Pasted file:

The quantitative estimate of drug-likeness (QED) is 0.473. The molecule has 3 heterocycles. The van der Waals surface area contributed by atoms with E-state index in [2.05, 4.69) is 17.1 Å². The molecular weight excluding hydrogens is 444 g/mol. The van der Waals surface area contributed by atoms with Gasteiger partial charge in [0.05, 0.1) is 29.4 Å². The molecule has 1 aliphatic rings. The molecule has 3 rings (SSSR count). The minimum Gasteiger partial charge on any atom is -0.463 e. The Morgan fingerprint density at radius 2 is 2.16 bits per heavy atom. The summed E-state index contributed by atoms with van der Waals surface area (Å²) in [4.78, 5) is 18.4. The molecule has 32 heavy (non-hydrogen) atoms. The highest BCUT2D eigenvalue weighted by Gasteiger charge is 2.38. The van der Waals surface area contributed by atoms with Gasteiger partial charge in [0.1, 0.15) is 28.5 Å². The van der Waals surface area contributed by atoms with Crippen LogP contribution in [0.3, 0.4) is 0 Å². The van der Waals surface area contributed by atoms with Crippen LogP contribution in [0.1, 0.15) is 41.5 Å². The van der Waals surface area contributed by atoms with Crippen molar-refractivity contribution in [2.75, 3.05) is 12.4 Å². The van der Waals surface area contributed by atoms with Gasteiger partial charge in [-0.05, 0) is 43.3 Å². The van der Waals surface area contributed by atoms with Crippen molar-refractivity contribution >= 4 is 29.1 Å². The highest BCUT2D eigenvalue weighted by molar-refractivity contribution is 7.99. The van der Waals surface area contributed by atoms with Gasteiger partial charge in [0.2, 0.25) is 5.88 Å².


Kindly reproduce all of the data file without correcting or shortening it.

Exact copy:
The quantitative estimate of drug-likeness (QED) is 0.473. The molecule has 3 heterocycles. The van der Waals surface area contributed by atoms with E-state index in [2.05, 4.69) is 17.1 Å². The molecular weight excluding hydrogens is 444 g/mol. The van der Waals surface area contributed by atoms with Gasteiger partial charge in [0.05, 0.1) is 29.4 Å². The molecule has 1 aliphatic rings. The molecule has 3 rings (SSSR count). The minimum Gasteiger partial charge on any atom is -0.463 e. The Morgan fingerprint density at radius 2 is 2.16 bits per heavy atom. The summed E-state index contributed by atoms with van der Waals surface area (Å²) in [4.78, 5) is 18.4. The molecule has 32 heavy (non-hydrogen) atoms. The highest BCUT2D eigenvalue weighted by Gasteiger charge is 2.38. The van der Waals surface area contributed by atoms with Gasteiger partial charge in [0.1, 0.15) is 28.5 Å². The van der Waals surface area contributed by atoms with Crippen LogP contribution in [0.3, 0.4) is 0 Å². The van der Waals surface area contributed by atoms with Crippen LogP contribution in [0.1, 0.15) is 41.5 Å². The van der Waals surface area contributed by atoms with Crippen molar-refractivity contribution in [2.75, 3.05) is 12.4 Å². The van der Waals surface area contributed by atoms with Gasteiger partial charge in [-0.05, 0) is 43.3 Å². The van der Waals surface area contributed by atoms with Crippen molar-refractivity contribution >= 4 is 29.1 Å². The highest BCUT2D eigenvalue weighted by molar-refractivity contribution is 7.99. The van der Waals surface area contributed by atoms with Gasteiger partial charge in [0.2, 0.25) is 5.88 Å².